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28th May 2022

EU-Pakistan summit to focus on counter-terrorism

  • EU co-ordinator Gilles de Kerchove says Pakistan poses a serious terrorism threat (Photo: Council of the European Union)

The first ever EU-Pakistan summit next month will be mainly aimed at helping the government in Islamabad fight the Islamist networks that staged the Mumbai attacks last year and also pose a threat to Europe, the bloc's counter-terrorism co-ordinator, Gilles de Kerchove, said on Monday (11 May).

The post of counter-terrorism co-ordinator was created in 2004 after the Madrid bombings and aims at ensuring that member states apply the EU strategy in this field.

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"The security threat posed by Afghanistan and Pakistan to Europe is obvious. We had many cases in the recent past where either Pakistanis were coming to Europe or young EU citizens were going to Pakistan for training and being brainwashed in madrassas (religious schools)," Mr de Kerchove said at a conference about EU's counter-terrorism policies organised by Security and Defence Agenda, a Brussels-based think tank.

In its latest report published last month, the EU's police co-operation agency, Europol, highlighted the increased threat posed by the Afghan-Pakistani region.

"Afghanistan and Pakistan seem to have replaced Iraq as preferred destinations for volunteers wishing to engage in armed conflicts," the report states.

Apart from the Taliban, which is closely connected to the insurgency in Afghanistan, the more dangerous organisation in Pakistan was the Lashkar-e-Taiba (LET) group that staged last year's series of bombing and shooting attacks in Mumbai on hotels and other public targets and that maintains close ties to Al Qaeda, training volunteers for the Jihad, according to the report.

The recruits pose a threat not only to European troops deployed in Afghanistan, the report shows, but also for EU cities upon their return – like the members of the Belgian cell who were accused of attempting to stage a bombing attack in Brussels last December.

In Spain, police arrested 14 individuals of Pakistani and Indian citizenship in January 2008 for allegedly planning to carry out suicide bomb attacks in Barcelona and other European cities.

The US director of national intelligence, Dennis Blair, said in February that "the primary threat from Europe-based extremists stems from Al Qaeda and Sunni affiliates who return from training in Pakistan to conduct attacks in Europe or the United States."

Pakistani government opens up

Unlike three years ago, when the Pakistani authorities were dismissive of any EU help, the government in Islamabad is now open to Europe's assistance in counter-terrorism.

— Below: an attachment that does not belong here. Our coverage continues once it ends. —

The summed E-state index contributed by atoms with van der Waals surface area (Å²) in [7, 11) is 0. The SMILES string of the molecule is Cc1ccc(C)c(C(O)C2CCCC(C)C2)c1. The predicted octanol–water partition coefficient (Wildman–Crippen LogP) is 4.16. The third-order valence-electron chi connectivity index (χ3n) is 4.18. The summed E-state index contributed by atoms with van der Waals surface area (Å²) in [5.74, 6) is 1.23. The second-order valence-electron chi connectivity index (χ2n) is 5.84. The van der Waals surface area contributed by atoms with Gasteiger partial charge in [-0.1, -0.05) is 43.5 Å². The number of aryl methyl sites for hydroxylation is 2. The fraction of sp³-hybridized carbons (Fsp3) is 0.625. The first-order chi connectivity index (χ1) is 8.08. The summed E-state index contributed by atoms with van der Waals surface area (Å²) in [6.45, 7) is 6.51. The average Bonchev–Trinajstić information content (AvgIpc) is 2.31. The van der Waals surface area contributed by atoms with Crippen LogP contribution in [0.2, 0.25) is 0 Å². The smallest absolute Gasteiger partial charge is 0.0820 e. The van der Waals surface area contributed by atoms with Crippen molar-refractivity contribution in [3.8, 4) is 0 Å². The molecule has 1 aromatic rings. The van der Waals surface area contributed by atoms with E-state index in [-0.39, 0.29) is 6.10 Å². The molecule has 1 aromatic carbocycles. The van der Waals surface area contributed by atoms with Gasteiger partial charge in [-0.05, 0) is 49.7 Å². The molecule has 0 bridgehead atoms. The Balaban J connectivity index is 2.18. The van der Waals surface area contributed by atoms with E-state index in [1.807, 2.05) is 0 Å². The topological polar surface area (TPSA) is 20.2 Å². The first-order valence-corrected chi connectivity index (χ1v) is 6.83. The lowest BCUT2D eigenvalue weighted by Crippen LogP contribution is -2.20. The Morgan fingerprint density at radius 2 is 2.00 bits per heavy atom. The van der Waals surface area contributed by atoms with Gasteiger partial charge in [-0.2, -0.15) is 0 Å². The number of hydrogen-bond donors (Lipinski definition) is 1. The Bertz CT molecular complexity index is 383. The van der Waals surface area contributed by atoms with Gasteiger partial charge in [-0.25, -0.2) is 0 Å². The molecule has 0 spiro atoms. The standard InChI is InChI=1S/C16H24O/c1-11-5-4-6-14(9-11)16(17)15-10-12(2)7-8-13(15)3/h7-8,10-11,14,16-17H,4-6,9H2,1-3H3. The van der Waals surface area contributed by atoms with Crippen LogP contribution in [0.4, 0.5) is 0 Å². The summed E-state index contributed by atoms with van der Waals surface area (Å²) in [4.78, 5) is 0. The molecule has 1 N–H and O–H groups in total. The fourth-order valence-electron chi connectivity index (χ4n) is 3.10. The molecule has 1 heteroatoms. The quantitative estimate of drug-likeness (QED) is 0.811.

"When my predecessor went to Pakistan two-three years ago, he couldn't meet the relevant people and was only asked to add one organisation to the list of EU terrorist organisations and to get more access to Pakistani textiles on the EU market," Mr de Kerchove said.

Last month, EU commissioner for external relations Benita Ferrero-Waldner announced a boost in financial aid to Pakistan of €50 million a year and mainly aimed at helping the government with combating militant extremism.

Most of the EU assistance, in Mr de Kerchove's view, would go into helping the Pakistanis shift from a military approach in dealing with terrorism to a police and law enforcement one. Better governance and a functional judiciary were also very important, the EU co-ordinator stressed.

"Most of the terrorists arrested last year – if not all of them – have been released because the police were unable to collect the right evidence," he said, adding that the EU could help them in training police forces on how to collect evidence and better co-ordinate with other state actors.

Orienting development funding into justice and home affairs projects could also be of help, he said.

"Development is a precondition for security and vice versa. I was told in Pakistan why the Taliban are so attractive – it's because they provide quick justice, while the state is unable to do so," he pointed out.

The summit, which is set to take place next month – with 17 June being earmarked as provisional date, would only "encourage momentum in the field of counter-terrorism," Mr de Kerchove said.

Opinion

Europe's threat from Pakistan

Pakistan and Afghanistan-origin security threats affect Europe as a whole, not just the UK, but EU governments have a poor track record of explaining this to the public, Raffaello Pantucci writes.

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